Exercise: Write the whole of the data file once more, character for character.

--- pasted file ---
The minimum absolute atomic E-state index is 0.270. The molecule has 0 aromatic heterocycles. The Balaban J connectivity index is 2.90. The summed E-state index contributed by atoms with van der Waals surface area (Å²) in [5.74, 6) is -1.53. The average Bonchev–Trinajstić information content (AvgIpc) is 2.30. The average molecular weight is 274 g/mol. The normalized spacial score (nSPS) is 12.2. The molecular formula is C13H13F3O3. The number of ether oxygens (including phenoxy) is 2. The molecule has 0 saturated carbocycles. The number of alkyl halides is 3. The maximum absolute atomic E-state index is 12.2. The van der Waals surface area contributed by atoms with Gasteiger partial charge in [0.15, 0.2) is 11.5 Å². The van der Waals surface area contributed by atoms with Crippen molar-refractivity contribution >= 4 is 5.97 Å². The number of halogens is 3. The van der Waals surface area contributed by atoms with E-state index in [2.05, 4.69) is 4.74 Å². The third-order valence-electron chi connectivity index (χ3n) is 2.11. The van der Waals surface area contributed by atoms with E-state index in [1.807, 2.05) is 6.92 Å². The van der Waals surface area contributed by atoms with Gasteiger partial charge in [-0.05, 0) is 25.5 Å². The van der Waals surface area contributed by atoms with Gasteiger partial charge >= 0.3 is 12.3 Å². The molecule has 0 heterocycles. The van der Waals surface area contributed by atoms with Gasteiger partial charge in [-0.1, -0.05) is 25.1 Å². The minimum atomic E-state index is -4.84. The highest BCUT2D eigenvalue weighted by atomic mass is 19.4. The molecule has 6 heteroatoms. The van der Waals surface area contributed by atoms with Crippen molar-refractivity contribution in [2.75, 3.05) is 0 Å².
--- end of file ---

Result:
The minimum absolute atomic E-state index is 0.270. The molecule has 0 aromatic heterocycles. The Balaban J connectivity index is 2.90. The summed E-state index contributed by atoms with van der Waals surface area (Å²) in [5.74, 6) is -1.53. The average Bonchev–Trinajstić information content (AvgIpc) is 2.30. The average molecular weight is 274 g/mol. The normalized spacial score (nSPS) is 12.2. The molecular formula is C13H13F3O3. The number of ether oxygens (including phenoxy) is 2. The molecule has 0 saturated carbocycles. The number of alkyl halides is 3. The maximum absolute atomic E-state index is 12.2. The van der Waals surface area contributed by atoms with Gasteiger partial charge in [0.15, 0.2) is 11.5 Å². The van der Waals surface area contributed by atoms with Crippen molar-refractivity contribution >= 4 is 5.97 Å². The number of halogens is 3. The van der Waals surface area contributed by atoms with E-state index in [2.05, 4.69) is 4.74 Å². The third-order valence-electron chi connectivity index (χ3n) is 2.11. The van der Waals surface area contributed by atoms with E-state index in [1.807, 2.05) is 6.92 Å². The van der Waals surface area contributed by atoms with Gasteiger partial charge in [-0.05, 0) is 25.5 Å². The van der Waals surface area contributed by atoms with Gasteiger partial charge >= 0.3 is 12.3 Å². The molecule has 0 heterocycles. The van der Waals surface area contributed by atoms with Gasteiger partial charge in [-0.1, -0.05) is 25.1 Å². The minimum atomic E-state index is -4.84. The highest BCUT2D eigenvalue weighted by atomic mass is 19.4. The molecule has 6 heteroatoms. The van der Waals surface area contributed by atoms with Crippen molar-refractivity contribution in [2.75, 3.05) is 0 Å².